Will Cal's streak endure, and more BASEBALL 1994: THE END

September 15, 1994

Sun staff writer Mark Hyman attempts to answer some of the common questions that have arisen since the season was canceled yesterday:

QUESTION: Why did the owners cancel the season now?

ANSWER: Because they concluded there wasn't anything left to save. Months of talks haven't produced a settlement. And even if one were in sight, it's probably too late to salvage enough of the season to hold anybody's interest.

Q: What's next?

A: No one really knows, which makes the situation so risky for owners and players, and scary for fans. One possibility is that, after a few weeks of fruitless talks, the owners will declare negotiations at an impasse and move to unilaterally impose their salary cap proposal. The players likely would respond by appealing to the National Labor Relations Board, charging the owners with refusing to bargain in good faith. The dispute could drag on for months, maybe even spilling into the 1995 season.

Q: With the pressure off to save the World Series, might the two sides be able to work out something quickly?

A: More likely, it will have the opposite effect. With the World Series hanging in the balance, the owners at least had a powerful incentive to close a deal quickly: money. Canceling postseason games will cost each major-league club about $5 million. Now that the money is lost, so is the sense of urgency to get an agreement.

Q: Will there be an Opening Day next year?

A: Probably. But an equally intriguing question is: Who will be wearing Orioles uniforms? If the players -- members of the Major League Baseball Players Association -- remain on strike, the owners have discussed fielding "replacement teams," and filling their rosters with minor-league players. Don't look for the Orioles' top prospects among them, either. Anyone on the club's 40-man roster is a union member, and thus unlikely to play. That would leave an Orioles team with lineups borrowed from the likes of the Bowie Baysox and Albany Polecats.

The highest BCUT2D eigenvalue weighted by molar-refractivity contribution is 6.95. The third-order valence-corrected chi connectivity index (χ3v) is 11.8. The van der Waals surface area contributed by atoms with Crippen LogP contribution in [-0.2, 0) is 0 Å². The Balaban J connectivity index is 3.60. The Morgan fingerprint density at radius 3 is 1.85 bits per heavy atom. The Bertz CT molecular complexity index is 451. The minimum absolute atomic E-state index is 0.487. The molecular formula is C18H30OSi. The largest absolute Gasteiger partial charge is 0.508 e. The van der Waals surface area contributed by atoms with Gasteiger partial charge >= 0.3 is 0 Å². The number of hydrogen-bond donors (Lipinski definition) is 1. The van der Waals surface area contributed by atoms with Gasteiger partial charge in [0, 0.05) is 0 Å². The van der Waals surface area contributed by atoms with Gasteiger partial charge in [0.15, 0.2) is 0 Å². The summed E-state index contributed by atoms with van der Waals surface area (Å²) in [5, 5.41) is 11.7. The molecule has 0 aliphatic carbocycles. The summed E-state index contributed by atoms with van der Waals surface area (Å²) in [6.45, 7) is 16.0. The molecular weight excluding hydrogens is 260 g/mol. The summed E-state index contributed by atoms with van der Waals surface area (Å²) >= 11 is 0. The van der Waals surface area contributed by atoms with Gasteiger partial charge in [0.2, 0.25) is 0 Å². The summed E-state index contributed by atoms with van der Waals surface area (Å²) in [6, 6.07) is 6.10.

Q: What happens to Tony Gwynn's .394 average, Matt Williams' 43 home runs, Jeff Bagwell's 116 RBIs and the other remarkable statistical feats of 1994?

A: They go in the record books, even though they were compiled during a tainted season. That's the way Major League Baseball handled the issue during the last strike-shortened season in 1981.

Q: Will there be postseason awards?

A: Yes. The ballots for Most Valuable Player, Cy Young, Rookie of the Year and Manager of the Year will be mailed this weekend and the results will be announced starting in October, about a month ahead of schedule.

Q: If replacement teams are fielded next year, what becomes of Cal Ripken's consecutive-games streak?

A: Major-league officials haven't addressed this. But if the Orioles play and Ripken doesn't, chances are the streak is over.

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